We Leave with Nothing but Love

A new hat.
December 31, 2009, 4:08 am
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There have been several seasons of dinnertime culture in my life. When I eat alone, I feel alone. I have felt the growing pains of a upper-classmen high schooler at a Christian school that required a hectic lifestyle, when I forgot the joy of eating with my family, and the natural flow of a dinner party.

When I went to college, I learned the game of spending hours on end in the cafeteria, having a dinner party with the whole student body. Now, as a junior in college, dinner parties are limited to weekends and vacations.  I learned this week that Woody Allen grew up eating dinners alone. For this reason, he has a funny perspective on family dinners.

I made another hat tonight. Incompetence overwhelms my mind, and I cannot sleep until I finish a project. So here is the beanie: blue, yellow, brown; with a spontaneous pattern I started on the way home from Imperial Beach while driving in a car with my family, trying to convince my parents that I would rather have a passport than a smart-phone.

Finally, here is the thought of the afternoon, as a result of reading at Starbucks with Nicole:

The word ‘romantic’ is notoriously slippery, and two of its many possible meanings are separately, and confusingly, relevant to Wuthering Heights. When Mary Visick sets ‘social position and romantic love’ together, in opposition to ‘a mystical vocation’, she is clearly defining romantic love as the kind of relationship Catherine has wiht Edgar Linton, the process of courtship and marriage which leads to integration into what have until recently been regarded as teh ‘normal’ structures of society. This is the most common modern meaning of the phrase; it describes the kind of plot we expect to find in books labelled ‘romantic riction’. What Visick describes as ‘a mystical vocation’, however, can also be described as ‘romantic love’ if we take the word ‘romatic’ in a historical sense, to mean thne se of attitudes characteristic of the Romantic movement, which in England happened from about 1780-1830… This kind of ‘Romantic love’ derives its intensity from unfulfilled desire.

For Freud, the courtship-and-marriage pattern, which we see in novels from Jane Eyre to Mills and Boon, is the ‘normal’ feminine path through the Oedipus complex, in which the young girl looks for a lover who is like her forbidden father. …Children look for a confirmation of their own identity in a mirror image of themselves, which can be provided metaphorically by the answering gaze of another child, a brother or sister.Because the early nineteenth-century Romantic movement was very much concerned with questions of individual, as opposed to social, identity, its male poets characteristically reverted to this earlier stage of development, representing themselves as exiled from society by a relentless quest for ideal mirrors of themselves in the form of mythological or divine women, spirits of beauty or truth, sometimes conceived as sisters… Juliet Mitchell… claims that Romantic love, which ‘does not have a sexual object that is ultimately different from itself’, represents ‘the triumph of death over life’,  whereas what she calls ‘legitimate or married love’ is ‘the triumph of sexuality over death, the species over the individual’.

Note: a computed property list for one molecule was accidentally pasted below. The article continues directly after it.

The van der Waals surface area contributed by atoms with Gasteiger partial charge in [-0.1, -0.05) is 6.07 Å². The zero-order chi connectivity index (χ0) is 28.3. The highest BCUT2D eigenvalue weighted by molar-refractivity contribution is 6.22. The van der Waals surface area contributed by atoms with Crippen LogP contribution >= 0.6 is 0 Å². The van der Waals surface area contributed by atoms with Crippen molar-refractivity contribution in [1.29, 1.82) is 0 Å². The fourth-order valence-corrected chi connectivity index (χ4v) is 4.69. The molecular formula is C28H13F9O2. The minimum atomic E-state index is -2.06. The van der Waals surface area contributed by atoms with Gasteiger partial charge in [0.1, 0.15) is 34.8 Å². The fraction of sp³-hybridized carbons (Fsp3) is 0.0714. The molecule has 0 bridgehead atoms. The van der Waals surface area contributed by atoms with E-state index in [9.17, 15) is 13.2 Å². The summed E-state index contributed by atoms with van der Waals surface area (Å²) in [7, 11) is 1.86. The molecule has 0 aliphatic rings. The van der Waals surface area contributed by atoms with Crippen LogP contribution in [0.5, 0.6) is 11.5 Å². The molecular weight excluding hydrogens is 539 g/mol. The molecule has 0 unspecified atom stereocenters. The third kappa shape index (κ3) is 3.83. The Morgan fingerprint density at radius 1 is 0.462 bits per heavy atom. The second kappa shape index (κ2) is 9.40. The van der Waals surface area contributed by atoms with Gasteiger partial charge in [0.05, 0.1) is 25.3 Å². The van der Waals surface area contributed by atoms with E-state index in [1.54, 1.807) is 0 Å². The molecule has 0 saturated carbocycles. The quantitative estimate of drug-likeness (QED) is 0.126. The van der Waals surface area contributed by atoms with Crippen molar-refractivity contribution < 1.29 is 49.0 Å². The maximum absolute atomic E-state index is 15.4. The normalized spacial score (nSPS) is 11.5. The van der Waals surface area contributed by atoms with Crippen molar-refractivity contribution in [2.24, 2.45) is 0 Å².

In the end, I have decided that there is a triumphant kind of romance that isn’t wrought with sexual concern, but instead is a lifelong triumph of death over life. For Wuthering Heights, it means that Catherine and Heathcliff’s romance is only resolved when they are together in the grave. Romance is the love that causes a man to lay down his life for a friend. The ‘romance’ that pervades society is merely form of  ‘married love.’ Therefore, may we learn to be more romantic, and overcome the facade of modern romance.


It’s the Christmas season, the time of festivity.
December 12, 2009, 3:17 pm
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Dean Martin and Frank Sinatra are wonderful.

May this Christmas season be preparation for our hearts to learn generosity, festivity, and love in a non-consumerist way.

May the joys of Christ’s birth provide good parties and enjoyable seasons for genuine relationships.

May we all find healing and growth through the terrors of hard semesters and spiritual difficulty.

May we learn to appreciate daily life better experiencing joy together.

May we love, forgive, and share burdens.

Trials and Term Papers
December 6, 2009, 4:53 pm
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Monica’s addition to my term paper:
Did you know the guy who invented Vaseline ate a spoonful of Vaseline each day? He ended up growing luscious locks not just with the hair on his forehead, but also with his beard. It was a very magnificent beard and it brought all the girls to his farm. The farm was full of dinosaurs who also ate a spoonful of Vaseline each day. Their skin grew strong and shiny and the dinosaurs were known throughout Europe for their skin. People flocked all the way from the ends of the earth to get a glimpse of these magnificent beasts. In return for a minute of looking at these rare and shiny-coated beasts, they paid the guy who created Vaseline with pies of all sorts. Mince pie, apple pie, banana cream pie, and so many more types. The guy and his dinosaurs never grew hungry and were content to keep on inventing Vaseline and to eat many pies.

My term paper is about Pity and Government taxation policies.